Tigerland (18)

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The ViewLondon Review

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Review byMatthew Turner23/05/2001

4 stars out of 5

Running time: 101 mins

Well-made, impressive drama featuring a white hot star-making performance by Irish actor Colin Farrell.

It’s hard to believe that Tigerland is by the same director responsible for such cinematic atrocities as Batman and Robin and 8mm. However, stripped of an overblown budget and using both a handheld 16mm camera and a cast of raw unknowns, director Joel Schumacher has come up with his best film since 1992’s Falling Down.

The film is set in 1971 and focuses on a group of recruits (some drafted, some volunteers) undergoing the final stages of training before being sent to Vietnam, including a spell in ‘the second worst place on earth’ – Tigerland, a kind of Vietnam-recreation park deep in Louisiana.

The central character is Roland Bozz (Colin Farrell), a rebel by nature whose refusal to play the game infuriates the army brass, not least because they can see that he actually has great leadership qualities. His closest friend and the erstwhile narrator of the film is Private Jim Paxton – the sensitive would-be writer who befriends Bozz early on in the film.

There are elements of Cool Hand Luke in the film – Bozz doesn’t want to be in the army and desperately wants to escape to a better life. However, he gradually accepts his fate and instead resorts to getting his friends out of the army by utilising legal loopholes.

The stock characters familiar from countless other boot-camp films are all present and correct here too (the sadistic sergeant, the innocent-but-dumb character, the bigoted psychopath, the ‘spot the imminent nervous breakdown’ character and so on) – however, the performances are so good that –at least in most cases- they transcend their stereotypes and are fleshed out sufficiently enough so that you actually care about them.

The film also has a raw feel to it that’s not dissimilar from the Dogma films, courtesy of superb camerawork by Matthew Libatique (who also shot Aronofsky’s Pi and Requiem For A Dream).

What really lifts the film into a class of its own though is ex-Ballykissangel star Farrell’s performance, which has already attracted a huge buzz stateside and is doing the same here – he’s officially The Next Big Thing, as far as Hollywood is concerned, and a film pairing him with Penelope Cruz is surely not too far off.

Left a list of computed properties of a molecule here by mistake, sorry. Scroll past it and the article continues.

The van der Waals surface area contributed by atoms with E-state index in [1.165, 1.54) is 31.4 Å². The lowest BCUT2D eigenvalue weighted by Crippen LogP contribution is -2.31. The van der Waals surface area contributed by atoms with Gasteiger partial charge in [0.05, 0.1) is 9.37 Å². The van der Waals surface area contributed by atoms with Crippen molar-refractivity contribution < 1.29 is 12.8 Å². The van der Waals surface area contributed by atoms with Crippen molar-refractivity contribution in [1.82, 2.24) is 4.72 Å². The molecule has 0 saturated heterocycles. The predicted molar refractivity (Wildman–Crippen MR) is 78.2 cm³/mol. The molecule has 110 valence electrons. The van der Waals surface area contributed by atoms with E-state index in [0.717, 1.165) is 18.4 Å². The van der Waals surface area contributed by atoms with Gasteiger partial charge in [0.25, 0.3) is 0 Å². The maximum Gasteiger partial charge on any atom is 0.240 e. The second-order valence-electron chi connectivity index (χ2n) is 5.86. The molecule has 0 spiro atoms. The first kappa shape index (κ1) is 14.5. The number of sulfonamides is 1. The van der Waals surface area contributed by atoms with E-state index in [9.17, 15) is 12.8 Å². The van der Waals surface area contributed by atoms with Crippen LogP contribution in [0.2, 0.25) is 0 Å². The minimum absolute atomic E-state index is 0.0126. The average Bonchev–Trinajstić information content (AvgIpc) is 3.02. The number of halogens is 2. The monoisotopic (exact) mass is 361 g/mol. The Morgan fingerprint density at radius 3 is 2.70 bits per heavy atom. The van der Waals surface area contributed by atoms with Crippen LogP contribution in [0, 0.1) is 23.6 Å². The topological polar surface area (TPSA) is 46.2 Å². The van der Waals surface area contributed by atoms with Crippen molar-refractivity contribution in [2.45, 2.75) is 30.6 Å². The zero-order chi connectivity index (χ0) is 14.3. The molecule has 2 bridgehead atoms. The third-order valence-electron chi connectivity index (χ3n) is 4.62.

For once, then, the hype is justified – Farrell’s performance just screams star quality and has already drawn comparisons with Steve McQueen and Paul Newman. Admittedly, his Texan accent occasionally lapses back into Irish, but you won’t care – he has a hypnotic screen presence. (Schumacher clearly agrees – he’s already cast Farrell in his next project ‘The Phone Booth’ and Spielberg has reportedly lined him up to play Tom Cruise’s brother in Minority Report).

The film isn’t without flaws, obviously. The pleasure of the initial scene where Bozz gets a friend sent home on compassionate grounds are diminished every time the scene is repeated – the point has been made, you feel, without him doing the same for everyone. Also, there’s an extremely unlikely plot development where a character that would definitely have been court-martialled for earlier behaviour re-appears for a final climactic scene. To be fair though, these flaws don’t detract from the overall enjoyment of the film itself.

In short then, this is well-worth seeing, especially for Farrell’s star-making performance. Here’s hoping Schumacher learns his lessons well. Recommended.

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